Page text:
Speaker, Speaker, What Do You See? I See MAGA Looking at Me.

Bret Stephens: Gail, remember “We Need To Talk About Kevin,” the unforgettable Lionel Shriver novel about a woman whose son murders his classmates? Maybe someone should write the sequel: “We Need To Talk About What They Did to Kevin.”

Gail Collins: A book-length disquisition on Kevin McCarthy, Bret? I dunno. Always thought his strongest suit was that he was too boring to hate. But now that he’s apparently promised the Republican right wing everything but permission to bring pet ocelots to the House floor, I can see it.

Bret: Too boring to hate or too pathetic to despise? I’ve begun to think of McCarthy almost as a literary archetype, like one of those figures in a Joseph Conrad novel whose follies make them weak and whose weakness leads them to folly.

Gail: Love your literary allusions. But let’s pretend you’re in charge of the Republican Party — tell me what you think of him in general.

Bret: A few honorable exceptions aside, the G.O.P. is basically split between reptiles and invertebrates. McCarthy is the ultimate invertebrate. He went to Mar-a-Lago just a short while after Jan. 6 to kiss the ring of the guy who incited the mob that, by McCarthy’s own admission, wanted to kill him. He hated Liz Cheney because of her backbone. But he quailed before Marjorie Taylor Greene because she has a forked tongue. He gave away the powers and prerogatives of the office of speaker in order to gain the office, which is like a slug abandoning its shell and thinking it won’t be stepped on. A better man would have told the Freedom Caucus holdouts to shove it. Instead, as a friend of mine put it, McCarthy decided to become the Squeaker of the House.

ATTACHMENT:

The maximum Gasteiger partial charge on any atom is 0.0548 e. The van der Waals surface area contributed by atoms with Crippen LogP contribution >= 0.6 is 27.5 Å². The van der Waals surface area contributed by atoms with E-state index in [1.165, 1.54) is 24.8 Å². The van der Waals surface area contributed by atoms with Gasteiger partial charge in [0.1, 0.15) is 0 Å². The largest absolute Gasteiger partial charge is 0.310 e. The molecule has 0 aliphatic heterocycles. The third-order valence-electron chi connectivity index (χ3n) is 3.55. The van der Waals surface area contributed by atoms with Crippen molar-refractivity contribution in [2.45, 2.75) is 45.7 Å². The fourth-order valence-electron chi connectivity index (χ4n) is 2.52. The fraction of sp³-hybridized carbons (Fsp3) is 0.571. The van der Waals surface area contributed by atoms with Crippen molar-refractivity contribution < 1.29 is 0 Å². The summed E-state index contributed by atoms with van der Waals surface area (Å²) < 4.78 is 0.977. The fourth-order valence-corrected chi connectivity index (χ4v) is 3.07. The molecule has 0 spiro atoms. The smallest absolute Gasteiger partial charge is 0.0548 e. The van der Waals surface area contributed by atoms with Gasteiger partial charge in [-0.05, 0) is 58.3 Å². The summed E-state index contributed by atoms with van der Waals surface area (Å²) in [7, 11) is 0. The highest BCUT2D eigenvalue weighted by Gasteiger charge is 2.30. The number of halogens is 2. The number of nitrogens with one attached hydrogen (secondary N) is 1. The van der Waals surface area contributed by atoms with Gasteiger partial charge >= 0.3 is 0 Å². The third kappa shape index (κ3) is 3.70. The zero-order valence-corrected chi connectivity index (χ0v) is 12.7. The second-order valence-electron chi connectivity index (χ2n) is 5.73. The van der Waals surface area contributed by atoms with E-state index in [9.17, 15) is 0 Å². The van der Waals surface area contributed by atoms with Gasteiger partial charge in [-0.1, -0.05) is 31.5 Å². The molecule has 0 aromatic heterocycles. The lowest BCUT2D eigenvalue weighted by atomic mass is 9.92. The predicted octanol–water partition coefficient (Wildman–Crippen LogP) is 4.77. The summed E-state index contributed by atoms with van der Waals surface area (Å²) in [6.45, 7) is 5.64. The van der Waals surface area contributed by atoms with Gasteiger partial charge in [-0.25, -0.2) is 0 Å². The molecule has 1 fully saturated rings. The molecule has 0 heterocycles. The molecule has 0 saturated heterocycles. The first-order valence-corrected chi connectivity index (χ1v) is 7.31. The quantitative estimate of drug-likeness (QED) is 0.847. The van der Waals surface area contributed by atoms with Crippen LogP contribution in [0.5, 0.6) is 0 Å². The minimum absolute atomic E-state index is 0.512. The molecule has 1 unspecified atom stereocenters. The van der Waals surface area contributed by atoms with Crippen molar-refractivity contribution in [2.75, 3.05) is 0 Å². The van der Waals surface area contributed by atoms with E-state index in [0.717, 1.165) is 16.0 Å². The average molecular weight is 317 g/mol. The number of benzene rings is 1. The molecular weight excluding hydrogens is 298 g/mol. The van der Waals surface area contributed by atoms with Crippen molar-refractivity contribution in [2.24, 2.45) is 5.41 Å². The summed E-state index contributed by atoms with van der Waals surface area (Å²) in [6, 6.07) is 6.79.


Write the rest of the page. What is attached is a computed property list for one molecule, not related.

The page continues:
Gail: OK, Kevin is House Squeaker forever.

Bret: If there’s a silver lining here, it’s that the whole spectacle has shown voters what they get for voting for this Republican Party.

Gail: Hey, you’re still in charge of Republicans. Now that they’re sort of in command, do you have hopes they’ll make progress on your priorities, like controlling government spending? Without, um, failing to make the nation’s debt payments …

Bret: Buried in the noise about McCarthy’s humiliation is that his opponents had some reasonable demands. One of them was to give members of Congress a minimum of 72 hours to read the legislation they were voting on. Another was to limit bills to a single subject. The idea is to do away with the everything-but-the-kitchen-sink spending packages that Congress has lately become way too fond of.

Gail: Yeah, I can buy into that one.

Bret: On the other hand, the idea that this Republican clown show is going to accomplish anything significant — particularly since doing so would require them to work with a Democratic president and Senate — is roughly the equivalent of Vladimir Putin leaving the vocation of vile despot to become a … cannabis entrepreneur. Not going to happen.

So what do Democrats do?

Gail: Well, one plus is that we don’t have to worry about the Republican House passing some terrible, nutty legislation since the Senate is there to put a halt to it. Interesting how much better obstruction looks when your party is doing the obstructing ….